I have a basic D-Link “n” router. The signal does not penetrate well throughout my house. What is the best way to get excellent coverage everywhere? I was thinking of adding a wireless access point at the opposite end of the
There are a couple of good approaches to extending your wireless network for your laptop or other wireless devices. Depending on the characteristics of your home, adding one or more wireless access points may well be the best
On the other hand, they’re not appropriate for all situations, so I’ll look at a couple of common alternatives as well.
The common setup looks like this:
The internet comes into a wireless router (which is nothing more than a combined router and access point), and the wireless connection is available to anyone in range.
The most common problem is either distance – when the laptop you want to connect wirelessly is too far away – or some kind of obstruction that blocks the wireless signal.
That block can be anything from an actual wall to electrical equipment that just happens to also interfere with the wireless signal.
Additional Access Point
The “traditional”, and typically the best solution is to add an additional wired access point (not a router):
The access point connects via cable to one of the router’s available wired connections, and that cable then bypasses the interference, or bridges the distance, so that an additional access point can be placed closer to the laptop that needs it.
In general, if you can manage getting a cable in place to do it, this is generally the preferred approach, and the most robust. You can, for example, place a switch at the end of that cable and hook up additional wired equipment in addition to that wireless access point.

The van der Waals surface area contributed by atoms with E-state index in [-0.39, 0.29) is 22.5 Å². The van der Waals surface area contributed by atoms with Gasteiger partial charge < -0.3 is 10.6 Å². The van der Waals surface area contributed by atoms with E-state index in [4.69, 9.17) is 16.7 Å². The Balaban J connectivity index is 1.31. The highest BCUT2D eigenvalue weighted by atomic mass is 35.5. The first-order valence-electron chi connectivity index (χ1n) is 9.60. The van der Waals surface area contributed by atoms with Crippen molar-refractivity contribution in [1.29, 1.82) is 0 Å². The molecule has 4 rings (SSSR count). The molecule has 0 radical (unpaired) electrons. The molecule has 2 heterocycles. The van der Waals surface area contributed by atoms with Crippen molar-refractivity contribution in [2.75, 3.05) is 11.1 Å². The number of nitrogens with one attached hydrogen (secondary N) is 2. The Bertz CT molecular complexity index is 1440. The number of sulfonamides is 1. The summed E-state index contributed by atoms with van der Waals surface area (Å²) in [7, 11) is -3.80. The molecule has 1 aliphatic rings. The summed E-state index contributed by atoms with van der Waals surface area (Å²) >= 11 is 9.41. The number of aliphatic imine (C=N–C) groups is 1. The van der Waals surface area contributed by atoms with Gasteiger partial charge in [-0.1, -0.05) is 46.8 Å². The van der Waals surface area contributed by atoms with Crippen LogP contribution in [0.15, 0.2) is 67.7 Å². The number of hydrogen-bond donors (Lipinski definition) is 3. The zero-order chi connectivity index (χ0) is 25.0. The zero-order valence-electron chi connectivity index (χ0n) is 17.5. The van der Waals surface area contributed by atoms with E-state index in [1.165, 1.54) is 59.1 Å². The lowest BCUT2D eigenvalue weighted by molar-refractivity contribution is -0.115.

To address your plan: opposite ends of the house sounds like a good plan, but keep in mind where you expect the computers to be used the most and perhaps optimize placement for that. For example, my wireless access point sits in my family room, where my wife and I frequently use our laptops when at home.
A wireless repeater is nothing more than a wireless device that hands off communication between two points:
The repeater is placed “somewhere” between the wireless router and the computer you want to have connect wirelessly. I say “somewhere” because this can get tricky – it needs to be close enough to the wireless router to get a good signal, yet also close enough to the laptop or other computers connecting wirelessly to be able to provide them with a strong signal as well. In the diagram, I’ve placed the repeater on one side of the wall or interference, but in reality it could be just about anywhere as long as those two “close enough” criteria are met.
Placement can be an issue. I’ve also heard that wireless repeaters can adversely impact throughput in some cases. (Caveat: I’ve never used one myself, opting for the wired solution wherever necessary.)
Another approach that is frequently mentioned is simply to get better antennas – either for the wireless router, the remote laptop, or both.
By replacing or adding larger or directional antennas on the equipment involved you can occasionally increase the range of the wireless signal. A larger or directional antenna on the wireless router can produce a stronger or clearer signal. A larger or directional antenna on the remote device gives it “bigger ears” with which to hear the signal available.
I’ve heard of this solution working well in many circumstances – typically increasing the range of unobstructed wireless signals. But like the repeater, it can also be somewhat difficult to set up and get working. If a wired solution is not an option, and you have the ability to experiment with this solution I’d probably rank it as my number two choice – though a distant number two.
The specifics of what’s available will depend on your router, your laptop, and perhaps even your own ability to get creative (a common example cited is the “can-tenna” made out of a potato chip can that can create a highly directional – home made – antenna).